This compost was to tend to the waste of a 4 person household in Arcata, California. The house had a garden beginning and produced a fair amount of green-waste. My goal was to have a flowing system that would produce finished compost over time but one that needed little turning. I also needed something I could deconstruct easily if I left the house. It was in budget and desire to take useable material out of the waste stream. therefore I choose pallets for the main material. I made the system quick as the COVID-19 pandemic set in, without altering the pallets much. After this, I was able to test the design and see what types of needs the house had and how accessing the bays went. Redesigning it gave a whole new design fitting the house's needs and size very well! This is a project anyone can do with a little tool borrowing.
Criteria[edit | edit source]
|Accessablity||Compost should be user friendly to all those in the household as well as future tenets. The system should be reachable for dumping as well as turning.|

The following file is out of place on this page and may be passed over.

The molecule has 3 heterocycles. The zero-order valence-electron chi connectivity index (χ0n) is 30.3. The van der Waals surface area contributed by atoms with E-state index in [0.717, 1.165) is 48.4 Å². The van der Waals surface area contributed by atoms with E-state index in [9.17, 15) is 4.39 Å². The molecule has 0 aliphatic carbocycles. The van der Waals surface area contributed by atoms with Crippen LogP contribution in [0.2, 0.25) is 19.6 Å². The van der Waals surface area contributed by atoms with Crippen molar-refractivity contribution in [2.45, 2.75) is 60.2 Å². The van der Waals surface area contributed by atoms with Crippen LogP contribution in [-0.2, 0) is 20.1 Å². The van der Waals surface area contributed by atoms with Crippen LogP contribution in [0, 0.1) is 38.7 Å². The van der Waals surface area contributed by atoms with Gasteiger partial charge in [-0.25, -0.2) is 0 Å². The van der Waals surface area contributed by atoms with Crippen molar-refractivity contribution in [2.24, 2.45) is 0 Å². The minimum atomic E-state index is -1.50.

|Functionality||Able to take in compost from 4 plant-based eaters as well as garden and lawn waste. Stands up to heavy rain. Keeps food scraps inside.|
|Uses Waste||Use materials going into the waste stream to use of them. Minimizes cost.|
|Move-ablitiy||This system is not needed to last a long time but rather should be able to be deconstructed quickly in case of moving out or landlord changing.|
Construction[edit | edit source]
Here is how I revamped the oversized pallet system to fit the needs of my household.
How to Build[edit | edit source]
Conclusion[edit | edit source]
Video Demonstration[edit | edit source]
Here is a short video showing and explaining the compost system before and after:
Troubleshooting[edit | edit source]
From the first design to the second, these were some adjustments I made. I also made a flow chat to help figure out what is wrong with your compost and how to fix it.
|Compost not decomposing||to small of compost for space|
|Cannot reach back of bays||shorten system|
|Food falling from sides||close holes in pannels|
Lessons learned[edit | edit source]
Building a compost system on a larger scale is very obtainable. Even this rustic one has a nice aesthetic and functions well. Getting to learn from what the inside is doing is the real challenge. Overall, this compost operated as both a windrow pile that could simply sit and decompose over less than a season's time. Or it can be turned to speed up the process. Harvesting finished compost felt great! And the plants enjoyed it!